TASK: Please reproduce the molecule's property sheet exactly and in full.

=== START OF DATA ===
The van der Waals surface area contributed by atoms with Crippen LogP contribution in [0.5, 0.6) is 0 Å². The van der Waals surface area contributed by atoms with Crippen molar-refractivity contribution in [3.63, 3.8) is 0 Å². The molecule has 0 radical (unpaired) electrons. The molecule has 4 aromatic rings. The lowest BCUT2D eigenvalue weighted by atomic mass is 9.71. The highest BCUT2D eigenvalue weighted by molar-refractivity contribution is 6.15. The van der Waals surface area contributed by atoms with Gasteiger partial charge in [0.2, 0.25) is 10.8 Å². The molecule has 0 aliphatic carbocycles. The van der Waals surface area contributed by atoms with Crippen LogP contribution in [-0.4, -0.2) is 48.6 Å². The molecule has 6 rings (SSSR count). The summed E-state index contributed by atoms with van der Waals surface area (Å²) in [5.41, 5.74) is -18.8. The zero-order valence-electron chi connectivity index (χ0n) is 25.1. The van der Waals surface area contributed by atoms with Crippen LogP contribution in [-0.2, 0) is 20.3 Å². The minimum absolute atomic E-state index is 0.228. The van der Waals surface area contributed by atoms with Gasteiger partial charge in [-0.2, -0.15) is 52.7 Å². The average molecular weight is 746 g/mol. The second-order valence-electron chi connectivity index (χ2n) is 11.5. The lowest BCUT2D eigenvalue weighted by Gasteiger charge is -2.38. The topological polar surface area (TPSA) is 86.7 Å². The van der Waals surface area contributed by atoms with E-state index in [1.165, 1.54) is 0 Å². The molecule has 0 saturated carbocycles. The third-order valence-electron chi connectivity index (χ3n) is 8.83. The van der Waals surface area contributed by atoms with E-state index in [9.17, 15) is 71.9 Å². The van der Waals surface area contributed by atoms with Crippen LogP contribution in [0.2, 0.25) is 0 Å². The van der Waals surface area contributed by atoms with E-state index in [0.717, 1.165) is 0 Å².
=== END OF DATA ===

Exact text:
The van der Waals surface area contributed by atoms with Crippen LogP contribution in [0.5, 0.6) is 0 Å². The van der Waals surface area contributed by atoms with Crippen molar-refractivity contribution in [3.63, 3.8) is 0 Å². The molecule has 0 radical (unpaired) electrons. The molecule has 4 aromatic rings. The lowest BCUT2D eigenvalue weighted by atomic mass is 9.71. The highest BCUT2D eigenvalue weighted by molar-refractivity contribution is 6.15. The van der Waals surface area contributed by atoms with Gasteiger partial charge in [0.2, 0.25) is 10.8 Å². The molecule has 0 aliphatic carbocycles. The van der Waals surface area contributed by atoms with Crippen LogP contribution in [-0.4, -0.2) is 48.6 Å². The molecule has 6 rings (SSSR count). The summed E-state index contributed by atoms with van der Waals surface area (Å²) in [5.41, 5.74) is -18.8. The zero-order valence-electron chi connectivity index (χ0n) is 25.1. The van der Waals surface area contributed by atoms with Crippen LogP contribution in [-0.2, 0) is 20.3 Å². The minimum absolute atomic E-state index is 0.228. The van der Waals surface area contributed by atoms with Gasteiger partial charge in [-0.2, -0.15) is 52.7 Å². The average molecular weight is 746 g/mol. The second-order valence-electron chi connectivity index (χ2n) is 11.5. The lowest BCUT2D eigenvalue weighted by Gasteiger charge is -2.38. The topological polar surface area (TPSA) is 86.7 Å². The van der Waals surface area contributed by atoms with E-state index in [1.165, 1.54) is 0 Å². The molecule has 0 saturated carbocycles. The third-order valence-electron chi connectivity index (χ3n) is 8.83. The van der Waals surface area contributed by atoms with E-state index in [9.17, 15) is 71.9 Å². The van der Waals surface area contributed by atoms with Crippen LogP contribution in [0.2, 0.25) is 0 Å². The van der Waals surface area contributed by atoms with E-state index in [0.717, 1.165) is 0 Å².